Christine O'Donnell: Piers Morgan was sexually harassing me

Trouble_Maker_Christine_O'D
Christine O'Donnell is defending her decision to walk off Piers Morgan's CNN show by saying he was asking sexually harassing questions -- including "sex questions that he would not ask of a man."

The former U.S. Senate candidate from Delaware has said that women in politics -- particularly Republican women -- are held to a double standard and suggested that that's precisely what happened Wednesday night when she and her staff put a halt to the interview. She said on the "Today Show Friday morning that the public was misled to believe that it was the questions Morgan was asking about her position on gay marriage and the "don't ask, don't tell" policy that drove her off the set.

"It was not about the questions of gay marriages, as the producer very dishonestly tried to portray it. It was ... the very inappropriate, creepy line of questioning leading up to that. And I think that I was a very good sport for the first 20 minutes," she said. But it was questions that he'd asked just moments before the gay rights issues -- including one about masturbation -- that unnerved her. "Do you still think masturbation is wrong?" he asked, followed by "Have you committed lust in your heart?" 

She was so upset from those questions that she realized the interview had little chance of getting back on track.

"When they're sitting there pressing you on personal intimate questions and you're saying, 'I don't want to go there,' he could have said, 'What's your mother's name?' and I would have been like, 'Come on, let's stop!' I wanted to stop that borderline sexual harassment that was going on. It was inappropriate and he wasn't stopping."

She said it had nothing to do with the issue of gay marriage or gay rights. (She says her position is that states and churches have the right to decide how to handle such issues for themselves.) "It really is not about that question, it was about he put me in a position that was very awkward and very uncomfortable and we were late."

O'Donnell said she was getting the "wrap-it-up" signal off stage and realized she needed to be heading to her next stop, a meeting with a group of Republican women in Manhattan, no doubt a far friendlier audience.

She said that "very inappropriate, creepy line of questioning" would never have been directed at a man. When the interviewer pointed out that these were issues that O'Donnell had written about in her book -- "Trouble Maker" -- which was the very book that she was promoting on the show, O'Donnell said there was a keen distinction that was being overlooked.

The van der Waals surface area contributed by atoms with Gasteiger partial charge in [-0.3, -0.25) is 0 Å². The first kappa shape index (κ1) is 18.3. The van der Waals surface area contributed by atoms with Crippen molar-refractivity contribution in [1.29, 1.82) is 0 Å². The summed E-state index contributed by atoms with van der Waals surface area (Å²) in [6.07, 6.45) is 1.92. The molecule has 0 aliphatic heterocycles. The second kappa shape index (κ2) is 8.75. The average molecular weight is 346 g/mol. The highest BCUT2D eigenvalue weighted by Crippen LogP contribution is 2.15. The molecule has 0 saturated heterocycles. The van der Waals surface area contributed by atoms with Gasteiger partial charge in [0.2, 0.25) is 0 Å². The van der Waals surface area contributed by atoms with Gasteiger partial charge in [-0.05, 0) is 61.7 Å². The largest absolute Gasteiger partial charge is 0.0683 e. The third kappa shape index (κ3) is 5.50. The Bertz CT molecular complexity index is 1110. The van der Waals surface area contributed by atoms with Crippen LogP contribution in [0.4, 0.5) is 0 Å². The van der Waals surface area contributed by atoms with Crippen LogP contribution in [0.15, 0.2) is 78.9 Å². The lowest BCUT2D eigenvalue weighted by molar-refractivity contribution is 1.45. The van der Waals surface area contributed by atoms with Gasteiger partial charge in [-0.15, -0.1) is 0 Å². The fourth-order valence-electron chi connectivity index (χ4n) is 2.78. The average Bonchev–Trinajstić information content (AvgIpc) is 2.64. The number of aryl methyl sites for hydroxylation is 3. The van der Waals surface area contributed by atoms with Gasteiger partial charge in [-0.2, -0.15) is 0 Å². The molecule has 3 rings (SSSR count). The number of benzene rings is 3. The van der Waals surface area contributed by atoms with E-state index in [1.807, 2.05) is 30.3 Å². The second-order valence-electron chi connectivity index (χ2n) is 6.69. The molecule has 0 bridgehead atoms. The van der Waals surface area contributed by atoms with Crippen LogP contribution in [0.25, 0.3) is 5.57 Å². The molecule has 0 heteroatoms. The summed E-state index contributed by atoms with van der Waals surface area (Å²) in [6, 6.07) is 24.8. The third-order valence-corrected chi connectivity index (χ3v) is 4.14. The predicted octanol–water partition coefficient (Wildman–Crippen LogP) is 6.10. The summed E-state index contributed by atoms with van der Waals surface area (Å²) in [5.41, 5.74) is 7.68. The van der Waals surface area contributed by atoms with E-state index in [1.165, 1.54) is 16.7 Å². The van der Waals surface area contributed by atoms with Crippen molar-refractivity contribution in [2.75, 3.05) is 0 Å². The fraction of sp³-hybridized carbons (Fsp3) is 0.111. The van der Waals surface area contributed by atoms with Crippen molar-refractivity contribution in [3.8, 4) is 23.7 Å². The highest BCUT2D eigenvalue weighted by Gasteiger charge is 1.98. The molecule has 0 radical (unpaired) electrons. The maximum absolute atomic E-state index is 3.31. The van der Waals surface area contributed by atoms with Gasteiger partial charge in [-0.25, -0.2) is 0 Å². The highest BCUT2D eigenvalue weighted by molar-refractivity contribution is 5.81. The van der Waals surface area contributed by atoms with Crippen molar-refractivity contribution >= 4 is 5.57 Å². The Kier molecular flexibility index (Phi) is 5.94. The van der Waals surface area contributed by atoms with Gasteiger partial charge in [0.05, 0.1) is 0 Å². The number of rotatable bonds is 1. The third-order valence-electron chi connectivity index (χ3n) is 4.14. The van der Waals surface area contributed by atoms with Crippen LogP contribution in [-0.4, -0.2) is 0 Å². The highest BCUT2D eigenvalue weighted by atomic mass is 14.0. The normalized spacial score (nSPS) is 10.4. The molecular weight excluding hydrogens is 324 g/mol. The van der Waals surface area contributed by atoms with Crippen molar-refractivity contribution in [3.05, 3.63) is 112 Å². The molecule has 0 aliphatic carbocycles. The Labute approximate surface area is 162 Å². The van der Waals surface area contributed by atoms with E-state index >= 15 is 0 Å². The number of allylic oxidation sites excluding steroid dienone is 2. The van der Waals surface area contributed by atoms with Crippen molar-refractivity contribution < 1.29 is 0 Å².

O'Donnell said the book discusses the context of her positions on abstinence and masturbation, and comments she made while being interviewed back in the 1990s, "I addressed the questions [in the book] and I put it in context that, 'No, I would not do that interview again.'" Morgan, she said, took it one step beyond, and started making the queries personal -- and in the present tense, with questions that "[go] into a personal nature and start prying."

The same would never happen with a man, she said.

"Imagine if Bill Clinton were there," O'Donnell told the "Today Show." "Would he ask him, 'Do you still hang out with Monica Lewinsky? Come on, we talked about it in the '90s. Come on, do you still have that fascination with cigars, Bill?'"

While O'Donnell has accused Morgan of trying to garner ratings with his questions, she denied that she had book selling on her mind this week. She added: "Oh, please! I didn't even want to do the Piers Morgan show quite honestly because I knew that he resorts to these dirty tricks."

All that controversy aside, which is no doubt helping fuel book sales, O'Donnell said during the interview that she does not know if she will run for office again.

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--Rene Lynch

Photo: Former U.S. Senate candidate Christine O'Donnell signs copies of her book "Trouble Maker" in Arlington, Va., on Thursday. (Photo by Win McNamee/Getty Images)

 
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Rene Lynch has been an editor and writer in Metro, Sports, Business, Calendar and Food. @ReneLynch

As an editor and reporter, Michael Muskal has covered local, national, economic and foreign issues at three newspapers, including the Los Angeles Times. @latimesmuskal


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